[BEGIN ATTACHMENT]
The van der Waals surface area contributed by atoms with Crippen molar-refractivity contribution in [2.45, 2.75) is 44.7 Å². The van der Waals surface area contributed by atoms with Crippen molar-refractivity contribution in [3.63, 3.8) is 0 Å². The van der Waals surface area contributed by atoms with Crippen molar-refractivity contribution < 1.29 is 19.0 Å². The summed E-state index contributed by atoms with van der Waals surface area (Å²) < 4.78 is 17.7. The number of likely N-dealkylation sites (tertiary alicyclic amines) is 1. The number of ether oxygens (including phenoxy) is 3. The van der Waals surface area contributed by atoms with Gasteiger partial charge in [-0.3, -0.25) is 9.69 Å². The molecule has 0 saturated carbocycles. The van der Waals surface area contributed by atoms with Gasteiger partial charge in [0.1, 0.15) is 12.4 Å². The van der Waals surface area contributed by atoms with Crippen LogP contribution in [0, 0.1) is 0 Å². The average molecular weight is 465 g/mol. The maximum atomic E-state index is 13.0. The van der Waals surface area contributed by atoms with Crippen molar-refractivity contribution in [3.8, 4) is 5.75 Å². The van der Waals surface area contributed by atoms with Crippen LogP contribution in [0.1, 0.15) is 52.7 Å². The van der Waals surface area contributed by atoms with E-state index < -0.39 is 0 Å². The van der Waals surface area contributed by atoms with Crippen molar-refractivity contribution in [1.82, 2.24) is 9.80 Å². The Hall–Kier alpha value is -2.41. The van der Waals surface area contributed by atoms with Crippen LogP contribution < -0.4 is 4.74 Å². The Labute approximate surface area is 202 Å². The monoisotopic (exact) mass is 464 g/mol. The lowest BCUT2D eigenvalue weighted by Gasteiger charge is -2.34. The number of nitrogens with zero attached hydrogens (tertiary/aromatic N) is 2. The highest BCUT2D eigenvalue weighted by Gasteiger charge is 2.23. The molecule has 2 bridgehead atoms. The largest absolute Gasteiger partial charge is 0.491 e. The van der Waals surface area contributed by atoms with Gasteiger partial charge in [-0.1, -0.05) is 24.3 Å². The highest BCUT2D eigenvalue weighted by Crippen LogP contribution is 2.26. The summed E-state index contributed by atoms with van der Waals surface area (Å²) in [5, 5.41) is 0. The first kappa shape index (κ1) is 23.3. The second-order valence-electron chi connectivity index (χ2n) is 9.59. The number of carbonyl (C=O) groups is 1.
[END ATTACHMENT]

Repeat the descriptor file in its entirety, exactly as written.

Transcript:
The van der Waals surface area contributed by atoms with Crippen molar-refractivity contribution in [2.45, 2.75) is 44.7 Å². The van der Waals surface area contributed by atoms with Crippen molar-refractivity contribution in [3.63, 3.8) is 0 Å². The van der Waals surface area contributed by atoms with Crippen molar-refractivity contribution < 1.29 is 19.0 Å². The summed E-state index contributed by atoms with van der Waals surface area (Å²) < 4.78 is 17.7. The number of likely N-dealkylation sites (tertiary alicyclic amines) is 1. The number of ether oxygens (including phenoxy) is 3. The van der Waals surface area contributed by atoms with Gasteiger partial charge in [-0.3, -0.25) is 9.69 Å². The molecule has 0 saturated carbocycles. The van der Waals surface area contributed by atoms with Gasteiger partial charge in [0.1, 0.15) is 12.4 Å². The van der Waals surface area contributed by atoms with Crippen LogP contribution in [0, 0.1) is 0 Å². The average molecular weight is 465 g/mol. The maximum atomic E-state index is 13.0. The van der Waals surface area contributed by atoms with Crippen molar-refractivity contribution in [3.8, 4) is 5.75 Å². The van der Waals surface area contributed by atoms with Crippen LogP contribution in [0.1, 0.15) is 52.7 Å². The van der Waals surface area contributed by atoms with E-state index < -0.39 is 0 Å². The van der Waals surface area contributed by atoms with Crippen molar-refractivity contribution in [1.82, 2.24) is 9.80 Å². The Hall–Kier alpha value is -2.41. The van der Waals surface area contributed by atoms with Crippen LogP contribution < -0.4 is 4.74 Å². The Labute approximate surface area is 202 Å². The monoisotopic (exact) mass is 464 g/mol. The lowest BCUT2D eigenvalue weighted by Gasteiger charge is -2.34. The number of nitrogens with zero attached hydrogens (tertiary/aromatic N) is 2. The highest BCUT2D eigenvalue weighted by Gasteiger charge is 2.23. The molecule has 2 bridgehead atoms. The largest absolute Gasteiger partial charge is 0.491 e. The van der Waals surface area contributed by atoms with Gasteiger partial charge in [-0.1, -0.05) is 24.3 Å². The highest BCUT2D eigenvalue weighted by Crippen LogP contribution is 2.26. The summed E-state index contributed by atoms with van der Waals surface area (Å²) in [5, 5.41) is 0. The first kappa shape index (κ1) is 23.3. The second-order valence-electron chi connectivity index (χ2n) is 9.59. The number of carbonyl (C=O) groups is 1.